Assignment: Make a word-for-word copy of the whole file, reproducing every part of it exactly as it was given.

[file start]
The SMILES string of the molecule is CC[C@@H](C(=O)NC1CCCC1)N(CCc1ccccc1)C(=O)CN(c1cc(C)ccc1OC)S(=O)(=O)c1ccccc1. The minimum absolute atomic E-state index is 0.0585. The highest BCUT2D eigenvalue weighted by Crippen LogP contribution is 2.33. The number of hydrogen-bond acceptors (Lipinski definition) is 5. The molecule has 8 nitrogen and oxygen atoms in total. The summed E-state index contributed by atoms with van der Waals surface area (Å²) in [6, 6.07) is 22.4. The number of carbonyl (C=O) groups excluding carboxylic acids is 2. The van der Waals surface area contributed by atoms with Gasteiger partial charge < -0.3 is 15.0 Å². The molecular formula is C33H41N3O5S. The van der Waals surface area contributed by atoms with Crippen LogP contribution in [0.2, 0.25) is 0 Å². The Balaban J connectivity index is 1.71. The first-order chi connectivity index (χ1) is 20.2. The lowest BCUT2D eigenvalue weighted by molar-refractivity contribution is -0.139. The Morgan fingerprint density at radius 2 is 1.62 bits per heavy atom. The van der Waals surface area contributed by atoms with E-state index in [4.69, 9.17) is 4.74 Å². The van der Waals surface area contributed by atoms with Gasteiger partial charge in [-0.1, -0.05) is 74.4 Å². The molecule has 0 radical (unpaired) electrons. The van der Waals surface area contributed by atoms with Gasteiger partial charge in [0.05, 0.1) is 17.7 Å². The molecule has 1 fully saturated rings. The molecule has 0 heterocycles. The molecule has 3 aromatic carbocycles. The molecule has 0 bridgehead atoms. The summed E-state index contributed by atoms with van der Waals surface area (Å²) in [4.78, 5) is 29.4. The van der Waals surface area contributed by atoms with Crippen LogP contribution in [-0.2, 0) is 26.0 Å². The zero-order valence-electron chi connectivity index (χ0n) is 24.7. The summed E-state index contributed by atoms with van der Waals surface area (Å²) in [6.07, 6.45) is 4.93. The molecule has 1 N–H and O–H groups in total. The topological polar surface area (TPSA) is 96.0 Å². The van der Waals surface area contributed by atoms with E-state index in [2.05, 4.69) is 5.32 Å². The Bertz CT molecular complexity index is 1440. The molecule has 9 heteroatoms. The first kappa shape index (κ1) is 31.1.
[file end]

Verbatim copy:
The SMILES string of the molecule is CC[C@@H](C(=O)NC1CCCC1)N(CCc1ccccc1)C(=O)CN(c1cc(C)ccc1OC)S(=O)(=O)c1ccccc1. The minimum absolute atomic E-state index is 0.0585. The highest BCUT2D eigenvalue weighted by Crippen LogP contribution is 2.33. The number of hydrogen-bond acceptors (Lipinski definition) is 5. The molecule has 8 nitrogen and oxygen atoms in total. The summed E-state index contributed by atoms with van der Waals surface area (Å²) in [6, 6.07) is 22.4. The number of carbonyl (C=O) groups excluding carboxylic acids is 2. The van der Waals surface area contributed by atoms with Gasteiger partial charge < -0.3 is 15.0 Å². The molecular formula is C33H41N3O5S. The van der Waals surface area contributed by atoms with Crippen LogP contribution in [0.2, 0.25) is 0 Å². The Balaban J connectivity index is 1.71. The first-order chi connectivity index (χ1) is 20.2. The lowest BCUT2D eigenvalue weighted by molar-refractivity contribution is -0.139. The Morgan fingerprint density at radius 2 is 1.62 bits per heavy atom. The van der Waals surface area contributed by atoms with E-state index in [4.69, 9.17) is 4.74 Å². The van der Waals surface area contributed by atoms with Gasteiger partial charge in [-0.1, -0.05) is 74.4 Å². The molecule has 0 radical (unpaired) electrons. The van der Waals surface area contributed by atoms with Gasteiger partial charge in [0.05, 0.1) is 17.7 Å². The molecule has 1 fully saturated rings. The molecule has 0 heterocycles. The molecule has 3 aromatic carbocycles. The molecule has 0 bridgehead atoms. The summed E-state index contributed by atoms with van der Waals surface area (Å²) in [4.78, 5) is 29.4. The van der Waals surface area contributed by atoms with Crippen LogP contribution in [-0.2, 0) is 26.0 Å². The zero-order valence-electron chi connectivity index (χ0n) is 24.7. The summed E-state index contributed by atoms with van der Waals surface area (Å²) in [6.07, 6.45) is 4.93. The molecule has 1 N–H and O–H groups in total. The topological polar surface area (TPSA) is 96.0 Å². The van der Waals surface area contributed by atoms with E-state index in [2.05, 4.69) is 5.32 Å². The Bertz CT molecular complexity index is 1440. The molecule has 9 heteroatoms. The first kappa shape index (κ1) is 31.1.